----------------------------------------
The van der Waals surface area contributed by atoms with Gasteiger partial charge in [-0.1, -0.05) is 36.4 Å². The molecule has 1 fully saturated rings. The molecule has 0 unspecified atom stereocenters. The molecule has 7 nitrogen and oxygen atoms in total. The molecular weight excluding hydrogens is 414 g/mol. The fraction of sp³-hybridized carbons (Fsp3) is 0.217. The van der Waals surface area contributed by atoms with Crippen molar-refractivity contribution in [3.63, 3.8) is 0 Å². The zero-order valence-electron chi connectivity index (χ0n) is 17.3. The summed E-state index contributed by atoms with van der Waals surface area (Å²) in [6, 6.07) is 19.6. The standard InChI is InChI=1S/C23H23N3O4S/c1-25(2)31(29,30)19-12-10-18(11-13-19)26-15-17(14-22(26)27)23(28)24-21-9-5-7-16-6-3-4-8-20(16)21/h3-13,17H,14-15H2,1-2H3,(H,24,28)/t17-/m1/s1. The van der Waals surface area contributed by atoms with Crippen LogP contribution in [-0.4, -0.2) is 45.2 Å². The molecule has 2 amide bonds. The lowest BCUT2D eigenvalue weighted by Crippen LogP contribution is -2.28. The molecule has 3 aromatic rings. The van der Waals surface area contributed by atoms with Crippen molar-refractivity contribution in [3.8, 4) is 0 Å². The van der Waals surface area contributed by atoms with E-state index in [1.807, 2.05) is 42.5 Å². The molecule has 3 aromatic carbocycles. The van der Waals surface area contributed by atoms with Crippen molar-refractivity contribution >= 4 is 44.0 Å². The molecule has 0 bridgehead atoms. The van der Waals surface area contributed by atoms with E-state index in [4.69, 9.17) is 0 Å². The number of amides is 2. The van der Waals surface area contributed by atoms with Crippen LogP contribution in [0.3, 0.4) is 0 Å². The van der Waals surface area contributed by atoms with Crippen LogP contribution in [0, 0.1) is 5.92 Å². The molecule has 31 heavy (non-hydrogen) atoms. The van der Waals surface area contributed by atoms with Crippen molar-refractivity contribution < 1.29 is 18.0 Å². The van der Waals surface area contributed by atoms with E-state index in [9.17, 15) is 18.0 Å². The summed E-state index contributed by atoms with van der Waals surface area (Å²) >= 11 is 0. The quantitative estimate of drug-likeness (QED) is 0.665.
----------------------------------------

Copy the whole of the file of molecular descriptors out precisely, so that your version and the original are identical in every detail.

The van der Waals surface area contributed by atoms with Gasteiger partial charge in [-0.1, -0.05) is 36.4 Å². The molecule has 1 fully saturated rings. The molecule has 0 unspecified atom stereocenters. The molecule has 7 nitrogen and oxygen atoms in total. The molecular weight excluding hydrogens is 414 g/mol. The fraction of sp³-hybridized carbons (Fsp3) is 0.217. The van der Waals surface area contributed by atoms with Crippen molar-refractivity contribution in [3.63, 3.8) is 0 Å². The zero-order valence-electron chi connectivity index (χ0n) is 17.3. The summed E-state index contributed by atoms with van der Waals surface area (Å²) in [6, 6.07) is 19.6. The standard InChI is InChI=1S/C23H23N3O4S/c1-25(2)31(29,30)19-12-10-18(11-13-19)26-15-17(14-22(26)27)23(28)24-21-9-5-7-16-6-3-4-8-20(16)21/h3-13,17H,14-15H2,1-2H3,(H,24,28)/t17-/m1/s1. The van der Waals surface area contributed by atoms with Crippen LogP contribution in [-0.4, -0.2) is 45.2 Å². The molecule has 2 amide bonds. The lowest BCUT2D eigenvalue weighted by Crippen LogP contribution is -2.28. The molecule has 3 aromatic rings. The van der Waals surface area contributed by atoms with Crippen molar-refractivity contribution in [3.8, 4) is 0 Å². The van der Waals surface area contributed by atoms with E-state index in [1.807, 2.05) is 42.5 Å². The molecule has 3 aromatic carbocycles. The van der Waals surface area contributed by atoms with Crippen molar-refractivity contribution >= 4 is 44.0 Å². The molecule has 0 bridgehead atoms. The van der Waals surface area contributed by atoms with E-state index in [4.69, 9.17) is 0 Å². The number of amides is 2. The van der Waals surface area contributed by atoms with Crippen LogP contribution in [0.3, 0.4) is 0 Å². The van der Waals surface area contributed by atoms with Crippen LogP contribution in [0, 0.1) is 5.92 Å². The molecule has 31 heavy (non-hydrogen) atoms. The van der Waals surface area contributed by atoms with Crippen molar-refractivity contribution < 1.29 is 18.0 Å². The van der Waals surface area contributed by atoms with E-state index in [9.17, 15) is 18.0 Å². The summed E-state index contributed by atoms with van der Waals surface area (Å²) >= 11 is 0. The quantitative estimate of drug-likeness (QED) is 0.665.